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the Complete Review
the complete review - fiction


The Committee

Sun'allah Ibrahim

general information | review summaries | our review | links | about the author

To purchase The Committee

Title: The Committee
Author: Sun'allah Ibrahim
Genre: Novel
Written: 1981 (Eng. 2001)
Length: 166 pages
Original in: Arabic
Availability: The Committee - US
The Committee - UK
The Committee - Canada
The Committee - India
Le comité - France
Der Prüfungsausschuss - Deutschland
  • Translated by Mary St. Germain and Charlene Constable
  • Afterword by Roger Allen

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Our Assessment:

B : well-written, but tries a bit too hard to be Kafkaesque

See our review for fuller assessment.

Review Summaries
Source Rating Date Reviewer
The NY Times Book Rev. . 16/12/2001 Robert Irwin
World Literature Today . Spring/2002 Issa J. Boullata

  From the Reviews:
  • "The Committee, capably translated by Mary St. Germain and Charlene Constable, is primarily a crazy kind of allegory about the humiliation and intimidation of experiencing censorship. However, the book's second target is Sadat's policy, from 1974 onward, of infitah, or "opening'" -- that is, the policy of opening up Egypt to foreign investors and encouraging them by offering all sorts of tax and legal exemptions. (...) Although it is more picaresque than plotted, The Committee certainly has its moments, and the comedy sometimes achieves a Pinteresque flavor. But, like all of Ibrahim's novels (and at least three still await translation into English), it is a very political text." - Robert Irwin, The New York Times Book Review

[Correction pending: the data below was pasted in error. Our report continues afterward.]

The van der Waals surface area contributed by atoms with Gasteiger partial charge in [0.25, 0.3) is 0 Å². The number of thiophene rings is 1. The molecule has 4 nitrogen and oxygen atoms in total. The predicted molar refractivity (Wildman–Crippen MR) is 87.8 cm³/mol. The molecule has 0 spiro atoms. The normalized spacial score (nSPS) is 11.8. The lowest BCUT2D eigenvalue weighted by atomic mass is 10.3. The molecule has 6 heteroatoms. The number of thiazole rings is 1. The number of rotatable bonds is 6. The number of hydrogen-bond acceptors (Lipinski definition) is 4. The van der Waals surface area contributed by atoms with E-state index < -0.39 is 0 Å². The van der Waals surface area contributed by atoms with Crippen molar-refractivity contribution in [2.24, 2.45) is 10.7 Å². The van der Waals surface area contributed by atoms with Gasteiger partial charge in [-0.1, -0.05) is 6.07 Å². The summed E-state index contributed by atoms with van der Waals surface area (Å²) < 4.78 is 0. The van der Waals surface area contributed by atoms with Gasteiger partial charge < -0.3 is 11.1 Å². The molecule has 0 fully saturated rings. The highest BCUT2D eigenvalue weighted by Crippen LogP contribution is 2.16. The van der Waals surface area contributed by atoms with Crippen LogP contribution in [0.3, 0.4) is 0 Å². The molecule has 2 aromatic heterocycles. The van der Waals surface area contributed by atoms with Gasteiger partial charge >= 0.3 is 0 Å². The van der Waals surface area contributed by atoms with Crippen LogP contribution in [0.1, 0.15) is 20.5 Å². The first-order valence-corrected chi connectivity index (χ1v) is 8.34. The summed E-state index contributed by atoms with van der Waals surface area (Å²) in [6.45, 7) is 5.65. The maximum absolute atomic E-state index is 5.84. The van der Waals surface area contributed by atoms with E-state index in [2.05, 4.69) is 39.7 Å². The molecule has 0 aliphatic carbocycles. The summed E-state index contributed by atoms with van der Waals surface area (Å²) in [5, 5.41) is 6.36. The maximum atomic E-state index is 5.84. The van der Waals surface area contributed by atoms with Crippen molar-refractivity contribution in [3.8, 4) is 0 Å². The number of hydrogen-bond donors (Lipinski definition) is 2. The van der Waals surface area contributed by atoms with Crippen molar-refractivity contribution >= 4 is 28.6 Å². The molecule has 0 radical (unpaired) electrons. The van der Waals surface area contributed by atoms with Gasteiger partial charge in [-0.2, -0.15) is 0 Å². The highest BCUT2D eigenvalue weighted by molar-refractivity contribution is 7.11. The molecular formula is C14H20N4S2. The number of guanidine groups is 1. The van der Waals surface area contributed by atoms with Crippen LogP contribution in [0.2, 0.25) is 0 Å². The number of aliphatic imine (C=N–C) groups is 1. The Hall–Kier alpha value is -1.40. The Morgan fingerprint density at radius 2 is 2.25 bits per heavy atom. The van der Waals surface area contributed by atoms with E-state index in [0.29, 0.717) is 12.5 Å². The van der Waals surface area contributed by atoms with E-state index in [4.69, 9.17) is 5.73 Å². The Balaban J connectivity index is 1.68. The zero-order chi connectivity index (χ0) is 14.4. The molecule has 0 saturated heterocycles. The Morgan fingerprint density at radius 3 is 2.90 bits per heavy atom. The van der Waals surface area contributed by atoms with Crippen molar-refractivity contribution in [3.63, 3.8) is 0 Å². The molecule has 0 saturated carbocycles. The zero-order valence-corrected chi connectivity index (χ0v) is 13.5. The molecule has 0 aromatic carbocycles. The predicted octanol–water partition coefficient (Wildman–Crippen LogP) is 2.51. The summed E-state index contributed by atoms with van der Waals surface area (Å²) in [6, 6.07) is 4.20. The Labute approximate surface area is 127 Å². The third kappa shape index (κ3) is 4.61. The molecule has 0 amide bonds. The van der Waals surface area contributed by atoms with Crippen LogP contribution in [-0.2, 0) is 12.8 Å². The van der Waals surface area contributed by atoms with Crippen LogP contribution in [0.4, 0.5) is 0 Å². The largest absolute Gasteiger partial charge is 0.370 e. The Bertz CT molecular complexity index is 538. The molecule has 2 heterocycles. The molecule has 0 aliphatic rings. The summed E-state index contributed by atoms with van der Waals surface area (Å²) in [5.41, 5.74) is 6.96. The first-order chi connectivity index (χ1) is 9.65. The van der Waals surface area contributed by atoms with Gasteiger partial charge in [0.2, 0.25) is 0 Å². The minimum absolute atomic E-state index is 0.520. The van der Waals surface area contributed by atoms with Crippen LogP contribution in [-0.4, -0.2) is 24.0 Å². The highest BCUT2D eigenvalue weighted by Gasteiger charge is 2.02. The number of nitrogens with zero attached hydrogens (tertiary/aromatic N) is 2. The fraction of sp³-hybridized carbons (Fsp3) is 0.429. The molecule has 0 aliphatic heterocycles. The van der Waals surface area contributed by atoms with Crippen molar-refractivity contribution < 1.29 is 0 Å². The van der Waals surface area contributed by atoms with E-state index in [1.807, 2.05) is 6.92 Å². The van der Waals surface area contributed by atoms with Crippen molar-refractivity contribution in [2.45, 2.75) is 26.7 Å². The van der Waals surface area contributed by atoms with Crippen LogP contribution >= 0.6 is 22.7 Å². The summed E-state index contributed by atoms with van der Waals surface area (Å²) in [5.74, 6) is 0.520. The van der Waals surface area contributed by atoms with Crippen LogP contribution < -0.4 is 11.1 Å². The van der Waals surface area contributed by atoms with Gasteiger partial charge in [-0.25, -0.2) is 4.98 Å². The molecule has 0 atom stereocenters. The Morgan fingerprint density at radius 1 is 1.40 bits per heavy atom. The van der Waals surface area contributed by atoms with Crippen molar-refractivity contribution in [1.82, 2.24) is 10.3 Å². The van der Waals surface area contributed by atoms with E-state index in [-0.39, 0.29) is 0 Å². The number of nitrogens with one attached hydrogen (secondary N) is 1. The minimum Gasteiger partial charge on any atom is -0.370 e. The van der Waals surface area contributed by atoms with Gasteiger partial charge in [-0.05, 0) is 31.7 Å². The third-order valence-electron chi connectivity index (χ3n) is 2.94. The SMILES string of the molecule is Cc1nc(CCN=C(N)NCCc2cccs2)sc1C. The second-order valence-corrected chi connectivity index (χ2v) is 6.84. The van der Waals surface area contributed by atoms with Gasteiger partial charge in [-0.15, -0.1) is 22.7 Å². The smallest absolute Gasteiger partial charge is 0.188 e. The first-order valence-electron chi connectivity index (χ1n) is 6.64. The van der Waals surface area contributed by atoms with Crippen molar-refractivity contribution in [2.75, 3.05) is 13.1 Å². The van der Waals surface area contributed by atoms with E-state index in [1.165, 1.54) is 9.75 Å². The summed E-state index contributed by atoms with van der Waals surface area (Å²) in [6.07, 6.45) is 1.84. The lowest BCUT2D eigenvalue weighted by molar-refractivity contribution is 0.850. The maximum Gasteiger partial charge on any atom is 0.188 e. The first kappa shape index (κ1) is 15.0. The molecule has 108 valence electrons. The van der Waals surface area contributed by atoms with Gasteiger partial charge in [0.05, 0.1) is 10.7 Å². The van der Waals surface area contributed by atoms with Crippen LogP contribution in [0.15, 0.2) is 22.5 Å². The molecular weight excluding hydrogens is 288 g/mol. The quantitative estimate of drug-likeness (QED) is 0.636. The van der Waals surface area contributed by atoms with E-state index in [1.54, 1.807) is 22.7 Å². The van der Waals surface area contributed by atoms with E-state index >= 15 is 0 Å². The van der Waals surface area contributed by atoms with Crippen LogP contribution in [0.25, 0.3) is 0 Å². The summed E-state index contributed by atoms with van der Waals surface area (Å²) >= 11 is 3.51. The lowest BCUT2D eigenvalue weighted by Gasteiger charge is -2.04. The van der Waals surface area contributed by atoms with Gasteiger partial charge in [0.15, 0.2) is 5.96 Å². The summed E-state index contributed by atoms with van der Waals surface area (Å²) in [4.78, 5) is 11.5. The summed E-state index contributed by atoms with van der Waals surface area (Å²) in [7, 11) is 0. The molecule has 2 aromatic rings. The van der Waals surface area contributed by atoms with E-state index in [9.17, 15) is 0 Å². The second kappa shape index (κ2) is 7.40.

• "Woven into the fabric of the novel, such criticism demonstrates not only Ibrahim's subtle disapproval of globalization and his distaste for Egypt's totalitarian regime and police state, but also his innovative craftsmanship as a modern fiction writer. He continues here with his experiments in novelistic style: taking the contemporary Arabic novel farther and farther from traditional forms, ignoring old concepts of plot and characterization, and highlighting interiority to portray the fears and the forcible effacement of the individual.The English translation of The Committee preserves the original's terse, simple style and conveys to the reader a view -- rarely understood and appreciated in the West -- of the effects of Western policies on the culture and tradition of another part of the world." - Issa J. Boullata, World Literature Today

Please note that these ratings solely represent the complete review's biased interpretation and subjective opinion of the actual reviews and do not claim to accurately reflect or represent the views of the reviewers. Similarly the illustrative quotes chosen here are merely those the complete review subjectively believes represent the tenor and judgment of the review as a whole. We acknowledge (and remind and warn you) that they may, in fact, be entirely unrepresentative of the actual reviews by any other measure.

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The complete review's Review:

       The Committee practically begs to be compared to Kafka's The Trial (and the other worlds Kafka imagined, more generally), and that's a big burden for any book to bear.